Defendant in CourtThis is the first post in a series on how Phoenix, Arizona residents can defend against the revocation of probation. This is an important topic to address as many defendants often have misperceptions about the process. Probationers often err in thinking that their rights in the process are greater than they actually are. Others err in thinking they have no rights during the process. My goal over the next several posts will be to paint a correct picture of the revocation process.

I will be addressing several topics over my coming posts. Issues I will address include:

  • What can lead to the revocation of probation
  • The process of defending one’s self at a revocation hearing
  • The possibility of negotiating a reinstatement to probation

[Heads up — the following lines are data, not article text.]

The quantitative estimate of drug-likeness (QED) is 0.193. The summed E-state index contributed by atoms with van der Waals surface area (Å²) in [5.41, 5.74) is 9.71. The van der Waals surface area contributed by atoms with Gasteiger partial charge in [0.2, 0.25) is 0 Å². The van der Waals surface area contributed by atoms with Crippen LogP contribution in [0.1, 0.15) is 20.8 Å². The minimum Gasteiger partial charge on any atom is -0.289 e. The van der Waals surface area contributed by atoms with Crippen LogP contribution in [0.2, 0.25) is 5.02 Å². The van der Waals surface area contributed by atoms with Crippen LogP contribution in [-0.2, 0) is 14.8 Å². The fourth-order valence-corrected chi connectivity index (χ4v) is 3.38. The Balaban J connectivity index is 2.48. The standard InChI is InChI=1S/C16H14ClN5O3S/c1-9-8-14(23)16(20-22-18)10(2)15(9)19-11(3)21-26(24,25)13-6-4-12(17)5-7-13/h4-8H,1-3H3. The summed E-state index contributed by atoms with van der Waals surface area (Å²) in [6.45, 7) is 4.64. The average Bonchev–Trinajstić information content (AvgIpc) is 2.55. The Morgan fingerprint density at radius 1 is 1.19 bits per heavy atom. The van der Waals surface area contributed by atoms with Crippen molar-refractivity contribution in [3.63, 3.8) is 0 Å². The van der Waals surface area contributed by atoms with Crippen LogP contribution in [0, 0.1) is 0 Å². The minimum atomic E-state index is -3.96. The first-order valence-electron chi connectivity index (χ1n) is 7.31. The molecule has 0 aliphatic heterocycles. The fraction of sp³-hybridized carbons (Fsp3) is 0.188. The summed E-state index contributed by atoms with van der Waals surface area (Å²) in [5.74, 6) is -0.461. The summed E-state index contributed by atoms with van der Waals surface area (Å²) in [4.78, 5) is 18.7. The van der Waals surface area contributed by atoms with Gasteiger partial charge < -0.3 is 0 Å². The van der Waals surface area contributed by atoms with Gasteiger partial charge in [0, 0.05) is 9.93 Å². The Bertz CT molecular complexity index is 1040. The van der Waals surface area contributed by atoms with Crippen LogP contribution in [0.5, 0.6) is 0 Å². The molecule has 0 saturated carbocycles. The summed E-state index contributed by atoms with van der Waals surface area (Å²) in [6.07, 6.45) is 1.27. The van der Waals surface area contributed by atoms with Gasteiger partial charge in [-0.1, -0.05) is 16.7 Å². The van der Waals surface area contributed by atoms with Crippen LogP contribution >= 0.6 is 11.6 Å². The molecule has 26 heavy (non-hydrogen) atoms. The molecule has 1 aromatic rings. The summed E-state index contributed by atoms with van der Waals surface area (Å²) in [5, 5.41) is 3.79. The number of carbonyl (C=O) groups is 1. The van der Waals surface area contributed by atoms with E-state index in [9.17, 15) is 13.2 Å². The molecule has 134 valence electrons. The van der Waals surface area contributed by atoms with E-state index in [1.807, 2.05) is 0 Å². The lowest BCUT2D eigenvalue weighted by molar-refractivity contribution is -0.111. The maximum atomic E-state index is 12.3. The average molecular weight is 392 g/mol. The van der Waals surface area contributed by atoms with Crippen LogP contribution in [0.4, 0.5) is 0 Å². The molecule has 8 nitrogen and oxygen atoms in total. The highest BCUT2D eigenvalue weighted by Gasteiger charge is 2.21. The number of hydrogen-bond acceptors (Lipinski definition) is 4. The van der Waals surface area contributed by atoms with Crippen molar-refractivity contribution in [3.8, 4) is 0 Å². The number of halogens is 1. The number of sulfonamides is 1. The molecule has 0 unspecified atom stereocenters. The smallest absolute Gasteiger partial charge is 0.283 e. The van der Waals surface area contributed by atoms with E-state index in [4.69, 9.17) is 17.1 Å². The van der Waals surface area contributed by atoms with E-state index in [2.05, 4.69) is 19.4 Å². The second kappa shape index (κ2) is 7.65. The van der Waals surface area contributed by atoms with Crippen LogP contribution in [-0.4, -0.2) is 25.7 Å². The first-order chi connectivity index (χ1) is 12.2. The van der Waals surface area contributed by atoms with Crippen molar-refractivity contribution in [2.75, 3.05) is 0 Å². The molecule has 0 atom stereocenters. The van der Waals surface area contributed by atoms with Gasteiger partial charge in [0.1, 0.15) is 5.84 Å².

What I will be explaining over this series is that those accused of having violated their supervision are not necessarily doomed to prison. That being said, they are in a very different position than those fighting underlying criminal charges. If you or a loved one are accused of having violated probation then it is imperative to contact an attorney immediately. In addition to Phoenix, I also represent Maricopa County defendants in Mesa, Glendale, Scottsdale, Chandler, and Gilbert and Pima County residents in Tucson.

It is important to understand that all is not lost if one is accused of violating probation. Courts recognize that there are situations where the public interest is not necessarily served by incarcerating a defendant who is not likely to reoffend. Incarceration is expensive, ties up other public resources, and being quick to lock someone up may be non-productive if one is likely to succeed going forward. Contact my office today.